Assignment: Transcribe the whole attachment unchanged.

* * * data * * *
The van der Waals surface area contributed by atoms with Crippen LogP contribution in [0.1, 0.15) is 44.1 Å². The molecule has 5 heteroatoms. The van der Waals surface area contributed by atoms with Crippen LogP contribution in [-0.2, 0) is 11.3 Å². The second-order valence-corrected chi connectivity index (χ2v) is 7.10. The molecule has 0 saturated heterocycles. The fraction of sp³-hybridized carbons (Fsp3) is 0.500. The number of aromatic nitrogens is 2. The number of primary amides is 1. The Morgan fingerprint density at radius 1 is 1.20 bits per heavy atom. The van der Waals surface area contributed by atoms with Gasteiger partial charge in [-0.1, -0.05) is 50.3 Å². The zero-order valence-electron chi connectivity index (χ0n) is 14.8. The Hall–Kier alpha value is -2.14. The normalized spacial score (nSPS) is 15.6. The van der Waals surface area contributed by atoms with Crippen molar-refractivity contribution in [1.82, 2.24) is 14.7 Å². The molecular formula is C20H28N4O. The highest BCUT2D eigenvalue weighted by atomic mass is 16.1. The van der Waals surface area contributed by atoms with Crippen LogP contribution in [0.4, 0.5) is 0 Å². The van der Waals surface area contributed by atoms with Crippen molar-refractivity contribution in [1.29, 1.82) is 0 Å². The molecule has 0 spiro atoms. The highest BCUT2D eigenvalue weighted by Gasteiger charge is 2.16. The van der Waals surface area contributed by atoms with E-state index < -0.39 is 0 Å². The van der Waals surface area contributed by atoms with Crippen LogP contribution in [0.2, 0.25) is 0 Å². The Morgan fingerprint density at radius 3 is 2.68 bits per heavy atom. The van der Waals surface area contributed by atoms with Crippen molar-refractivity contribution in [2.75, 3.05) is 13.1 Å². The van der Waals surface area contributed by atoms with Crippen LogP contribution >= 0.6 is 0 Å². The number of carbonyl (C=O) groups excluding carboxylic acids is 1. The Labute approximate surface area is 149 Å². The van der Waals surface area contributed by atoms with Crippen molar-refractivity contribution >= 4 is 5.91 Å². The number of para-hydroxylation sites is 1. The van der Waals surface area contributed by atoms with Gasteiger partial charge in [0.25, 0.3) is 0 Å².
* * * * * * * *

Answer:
The van der Waals surface area contributed by atoms with Crippen LogP contribution in [0.1, 0.15) is 44.1 Å². The molecule has 5 heteroatoms. The van der Waals surface area contributed by atoms with Crippen LogP contribution in [-0.2, 0) is 11.3 Å². The second-order valence-corrected chi connectivity index (χ2v) is 7.10. The molecule has 0 saturated heterocycles. The fraction of sp³-hybridized carbons (Fsp3) is 0.500. The number of aromatic nitrogens is 2. The number of primary amides is 1. The Morgan fingerprint density at radius 1 is 1.20 bits per heavy atom. The van der Waals surface area contributed by atoms with Gasteiger partial charge in [-0.1, -0.05) is 50.3 Å². The zero-order valence-electron chi connectivity index (χ0n) is 14.8. The Hall–Kier alpha value is -2.14. The normalized spacial score (nSPS) is 15.6. The van der Waals surface area contributed by atoms with Crippen molar-refractivity contribution in [1.82, 2.24) is 14.7 Å². The molecular formula is C20H28N4O. The highest BCUT2D eigenvalue weighted by atomic mass is 16.1. The van der Waals surface area contributed by atoms with Crippen LogP contribution in [0.4, 0.5) is 0 Å². The van der Waals surface area contributed by atoms with Crippen molar-refractivity contribution in [1.29, 1.82) is 0 Å². The molecule has 0 spiro atoms. The highest BCUT2D eigenvalue weighted by Gasteiger charge is 2.16. The van der Waals surface area contributed by atoms with E-state index < -0.39 is 0 Å². The van der Waals surface area contributed by atoms with Crippen LogP contribution in [0.2, 0.25) is 0 Å². The Morgan fingerprint density at radius 3 is 2.68 bits per heavy atom. The van der Waals surface area contributed by atoms with Crippen molar-refractivity contribution in [2.75, 3.05) is 13.1 Å². The van der Waals surface area contributed by atoms with Crippen LogP contribution >= 0.6 is 0 Å². The number of carbonyl (C=O) groups excluding carboxylic acids is 1. The Labute approximate surface area is 149 Å². The van der Waals surface area contributed by atoms with Crippen molar-refractivity contribution >= 4 is 5.91 Å². The number of para-hydroxylation sites is 1. The van der Waals surface area contributed by atoms with Gasteiger partial charge in [0.25, 0.3) is 0 Å².